Taste Test: Chipotle Adds Pollo Asado

Since opening its first eatery at 1644 East Evans Avenue in 1993, Chipotle has grown from a scrappy startup to full-on fast-casual domination. In the process, a lot has changed. For years, founder Steve Ells operated with some longtime rules — including not adding new menu items. But food safety problems that peaked in 2015 led to Ells leaving the CEO post in 2017. He was replaced by former Taco Bell exec Brian Niccol, who, among other changes, dared to add queso to the menu — a launch that went not-so -smoothly and led to the queso blanco redo of early 2020.

These days, Ells has completely stepped away from the company, which moved its headquarters out of Denver in favor of California in 2018. But despite the growing distance from its Denver roots, Chipotle still has a special place in many Coloradans’ hearts (and stomachs ) — which was clear on a recent weeknight when I stopped by the original location on Evans to try its latest change, the limited-time launch of a new chicken option: pollo asado.

While the OG Chipotle was once known for its edgy industrial decor and indie playlist, it’s now a pretty bare-bones corporate box. The small location is a table-less machine, churning out burrito after bowl after taco in a flurry of flying lettuce and spilled salsa. The staff was on the edge when I dropped in — and rightfully so, considering the line that grew nearly as fast as the pile of online order tickets that kept stacking up.

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The first Chipotle is near the University of Denver campus.

Molly Martin

At one point, the employee at the start of the ordering line ran into a stack of tortillas that just kept ripping. Frustrated, she disappeared into the back to find a new bag while I watched in horror as someone farther down the line ordered their burrito with just rice and extra cheese. Huh? But I was on a mission.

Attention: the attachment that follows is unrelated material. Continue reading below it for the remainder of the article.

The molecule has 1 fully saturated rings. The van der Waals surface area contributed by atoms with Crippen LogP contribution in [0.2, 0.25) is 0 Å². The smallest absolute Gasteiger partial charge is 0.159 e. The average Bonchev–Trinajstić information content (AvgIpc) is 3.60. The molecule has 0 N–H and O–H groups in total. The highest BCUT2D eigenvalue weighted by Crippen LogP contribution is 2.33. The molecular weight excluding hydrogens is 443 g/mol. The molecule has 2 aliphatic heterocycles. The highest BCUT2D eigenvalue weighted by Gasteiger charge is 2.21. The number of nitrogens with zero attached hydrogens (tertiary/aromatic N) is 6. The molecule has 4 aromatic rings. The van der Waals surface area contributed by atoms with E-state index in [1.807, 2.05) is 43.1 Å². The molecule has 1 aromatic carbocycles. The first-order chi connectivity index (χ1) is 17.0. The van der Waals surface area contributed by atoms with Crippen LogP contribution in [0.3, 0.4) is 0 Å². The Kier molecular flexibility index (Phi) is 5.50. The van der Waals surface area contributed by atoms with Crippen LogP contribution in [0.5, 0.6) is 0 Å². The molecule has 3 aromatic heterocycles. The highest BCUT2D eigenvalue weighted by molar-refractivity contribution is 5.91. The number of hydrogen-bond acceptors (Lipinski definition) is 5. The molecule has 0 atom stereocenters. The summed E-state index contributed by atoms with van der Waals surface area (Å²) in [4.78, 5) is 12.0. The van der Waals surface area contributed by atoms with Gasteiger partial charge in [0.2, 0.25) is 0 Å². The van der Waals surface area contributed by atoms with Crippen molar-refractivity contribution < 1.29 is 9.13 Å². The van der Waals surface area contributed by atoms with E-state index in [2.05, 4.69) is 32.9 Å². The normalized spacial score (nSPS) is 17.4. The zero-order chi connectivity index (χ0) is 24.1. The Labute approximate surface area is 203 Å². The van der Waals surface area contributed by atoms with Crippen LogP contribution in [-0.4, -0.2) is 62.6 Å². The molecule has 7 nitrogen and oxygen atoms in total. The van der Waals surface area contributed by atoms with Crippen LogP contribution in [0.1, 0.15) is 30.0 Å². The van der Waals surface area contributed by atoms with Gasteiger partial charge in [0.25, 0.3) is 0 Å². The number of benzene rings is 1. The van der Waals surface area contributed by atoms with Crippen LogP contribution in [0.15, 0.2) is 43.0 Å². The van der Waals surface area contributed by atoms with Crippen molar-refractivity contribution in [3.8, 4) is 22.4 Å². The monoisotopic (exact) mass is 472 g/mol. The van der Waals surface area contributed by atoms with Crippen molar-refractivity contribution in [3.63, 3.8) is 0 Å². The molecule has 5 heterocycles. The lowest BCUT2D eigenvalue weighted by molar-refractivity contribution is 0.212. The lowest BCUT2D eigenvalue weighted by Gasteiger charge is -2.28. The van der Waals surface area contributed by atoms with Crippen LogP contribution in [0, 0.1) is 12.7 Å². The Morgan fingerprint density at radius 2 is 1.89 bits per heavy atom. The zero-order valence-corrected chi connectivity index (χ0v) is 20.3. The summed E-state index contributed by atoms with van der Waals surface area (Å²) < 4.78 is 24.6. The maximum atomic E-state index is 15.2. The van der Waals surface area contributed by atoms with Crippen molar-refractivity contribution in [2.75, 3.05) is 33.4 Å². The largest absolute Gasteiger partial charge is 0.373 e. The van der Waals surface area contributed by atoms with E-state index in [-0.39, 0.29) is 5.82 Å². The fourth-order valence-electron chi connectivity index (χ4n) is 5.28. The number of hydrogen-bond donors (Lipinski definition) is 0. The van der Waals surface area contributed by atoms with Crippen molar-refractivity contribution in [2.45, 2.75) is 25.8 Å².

Chicken is by far Chipotle’s most popular protein, so it makes sense for the brand to capitalize on that with a new version for people to try. “We’re thrilled to introduce fans to another flavor of chicken that brings a whole new dimension to any Chipotle order and will certainly be a crowd-pleaser,” says chief marketing officer Chris Brandt in the announcement of Chipotle’s first chicken update ever.

In order to really get a sense of how the pollo asado tastes, I opted for a kid’s taco meal, which is packaged with the meat and two topping choices in separate sections of a cardboard container. I also got the same meal with the regular chicken for a side-by-side comparison.

click to enlarge Staff work at a fast pace filling online and in-person orders.  - MOLLY MARTIN

Staff work at a fast pace filling online and in-person orders.

Molly Martin

Like the original chicken, the pollo asado is hit with a blend of spices and seared on the flat top. Unlike the standard, it then gets hit with a marinade as well as lime juice and cilantro. That makes for a very up-front citrus- and cilantro-heavy flavor. There was some lingering heat from Guajillo chiles, however.

I’d never picked up on the smokiness of the original Chipotle chicken before, but compared to the new, brighter pollo asado option, it stood out. On its own, I preferred the pollo asado, but once I loaded it into a tortilla with pico and cheese, the lime and cilantro blended in with the other ingredients and the mild spice was lost. The original chicken, though, adds that smoky dimension (which comes from smoked paprika in the spice blend, according to copycat recipes posted online), making for a taco-eating experience that was better overall.

The bottom line: The new pollo asado is good, but if you’re opting for the lime- and cilantro-spiked rice, pico or any other addition that has similar flavors, it’s going to get lost in the mix.

Speaking of which, my favorite stop for a fast burrito remains the still-Denver-based Illegal Pete’s — which has a location just a block away from the first Chipotle. There the burritos are mixed before they’re wrapped, which means you never get a bite of pure rice. Plus, the margaritas are strong, the playlist is always on point, and the queso has never caused a country-wide backlash.

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